RhCG is the major putative ammonia transporter expressed in the human kidney, and RhBG is not expressed at detectable levels.

Brown AC, Hallouane D, Mawby WJ, Karet FE, Saleem MA, Howie AJ, Toye AM - Am. J. Physiol. Renal Physiol. (2009)

RhBG is detectable on Western blot of rat kidney lysate but not of healthy human kidney lysate. Fifty micrograms of each lysate were prepared as in Fig. 4. Two COOH-terminal antibodies, αRhBG-CT (A) and affinity-purified αRhBG-CT1 (B) bind a ∼54-kDa polypeptide in rat cortex tissue that can be specifically competed by preincubation of the antibodies with 1 mg/ml of immunizing peptide. Neither antibody detects an equivalent polypeptide in human tissue that can be specifically competed. The NH2-terminal RhBG antibody, αRhBG-NT, binds nonspecifically in both rat and human tissue with equivalent background bands detected in the presence or absence of immunizing peptide (C).
© Copyright Policy - open-access
Related In: Results  -  Collection

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f6: RhBG is detectable on Western blot of rat kidney lysate but not of healthy human kidney lysate. Fifty micrograms of each lysate were prepared as in Fig. 4. Two COOH-terminal antibodies, αRhBG-CT (A) and affinity-purified αRhBG-CT1 (B) bind a ∼54-kDa polypeptide in rat cortex tissue that can be specifically competed by preincubation of the antibodies with 1 mg/ml of immunizing peptide. Neither antibody detects an equivalent polypeptide in human tissue that can be specifically competed. The NH2-terminal RhBG antibody, αRhBG-NT, binds nonspecifically in both rat and human tissue with equivalent background bands detected in the presence or absence of immunizing peptide (C).
Mentions: We tested the RhBG antibodies (αRhBG-NT, αRhBG-CT, and αRhBG-CT1) to assess the protein levels of RhBG in human renal cortex lysate, whole kidney lysates, and rat renal cortex lysates by Western blot analysis. We found no detectable RhBG protein that could be competed by preincubation with immunizing peptide, despite using three independent human kidney tissue samples. We successfully detected RhCG, kAE1, and β-actin in the same lysates by Western blotting, suggesting that this lack of detection is not due to protein degradation (see Fig. 4). In comparison, both COOH-terminal antibodies (αRhBG-CT and αRhBG-CT1) detected a clear band in rat tissue of the correct molecular weight for RhBG that could be competed by preincubation of the antibody with specific immunizing peptide (Fig. 6, A and B). For αRhBG-CT, this result supports previously published work on rat lysate utilizing this antibody, and for αRhBG-CT1, this is consistent with a 70% sequence homology between the human and rat RhBG sequence in the region to which the antibody was raised (30). For the NH2-terminal antibody αRhBG-NT, no specific binding was observed in rat lysate, a result that is consistent with a complete lack of homology between rat and human RhBG in the NH2-terminal region (Fig. 6C).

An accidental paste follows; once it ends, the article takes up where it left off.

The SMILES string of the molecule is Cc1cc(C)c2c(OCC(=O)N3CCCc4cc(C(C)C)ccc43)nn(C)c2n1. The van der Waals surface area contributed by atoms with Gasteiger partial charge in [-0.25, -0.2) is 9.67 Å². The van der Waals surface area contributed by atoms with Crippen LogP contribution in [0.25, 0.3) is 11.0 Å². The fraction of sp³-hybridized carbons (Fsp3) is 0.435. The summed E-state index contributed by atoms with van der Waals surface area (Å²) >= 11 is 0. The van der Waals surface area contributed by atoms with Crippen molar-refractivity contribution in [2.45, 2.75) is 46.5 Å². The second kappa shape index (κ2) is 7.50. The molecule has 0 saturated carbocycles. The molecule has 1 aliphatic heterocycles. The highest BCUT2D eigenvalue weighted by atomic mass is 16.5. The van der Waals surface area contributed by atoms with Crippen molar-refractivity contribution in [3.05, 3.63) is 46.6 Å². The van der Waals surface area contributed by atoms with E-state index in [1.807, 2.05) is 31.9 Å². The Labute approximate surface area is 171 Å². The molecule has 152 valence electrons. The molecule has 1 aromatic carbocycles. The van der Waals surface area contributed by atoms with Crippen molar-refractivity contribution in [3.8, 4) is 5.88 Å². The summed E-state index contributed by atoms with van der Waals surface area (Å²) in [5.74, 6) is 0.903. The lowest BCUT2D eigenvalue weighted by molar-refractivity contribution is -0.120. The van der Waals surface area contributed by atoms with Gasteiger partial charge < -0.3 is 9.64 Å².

Bottom Line: A proportion of RhCG staining labeled kAE1-positive cells, confirming that RhCG is localized to the alpha-IC cells.The same antibodies, however, could detect RhBG in rat tissue.We conclude that under normal conditions, RhCG is the major putative ammonia transporter expressed in the human kidney and RhBG is not expressed at detectable levels.

View Article: PubMed Central - PubMed

Affiliation: Department of Biochemistry, School of Medical Sciences, Univ. Walk, Bristol BS8 1TD, UK.

ABSTRACT
Rhesus glycoprotein homologs RhAG, RhBG, and RhCG comprise a recently identified branch of the Mep/Amt ammonia transporter family. Animal studies have shown that RhBG and RhCG are present in the kidney distal tubules. Studies in mouse and rat tissue suggest a basolateral localization for RhBG in cells of the distal tubules including the alpha-intercalated cells (alpha-IC), but no localization of RhBG has been reported in human tissue. To date RhCG localization has been described as exclusively apical plasma membrane in mouse and rat kidney, or apical and basolateral in humans, and some mouse and rat tissue studies. We raised novel antibodies to RhBG and RhCG to examine their localization in the human kidney. Madin-Darby canine kidney (MDCKI) cell lines stably expressing human green fluorescent protein-tagged RhBG or RhCG and human tissue lysates were used to demonstrate the specificity of these antibodies for detecting RhBG and RhCG. Using immunoperoxidase staining and antigen liberation techniques, both apical and basolateral RhCG localization was observed in the majority of the cells of the distal convoluted tubule and IC of the connecting tubule and collecting duct. Confocal microscopic imaging of normal human kidney cryosections showed that RhCG staining was predominantly localized to the apical membrane in these cells with some basolateral and intracellular staining evident. A proportion of RhCG staining labeled kAE1-positive cells, confirming that RhCG is localized to the alpha-IC cells. Surprisingly, no RhBG protein was detectable in the human kidney by Western blot analysis of tissue lysates, or by immunohistochemistry or confocal microscopy of tissue sections. The same antibodies, however, could detect RhBG in rat tissue. We conclude that under normal conditions, RhCG is the major putative ammonia transporter expressed in the human kidney and RhBG is not expressed at detectable levels.

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Related in: MedlinePlus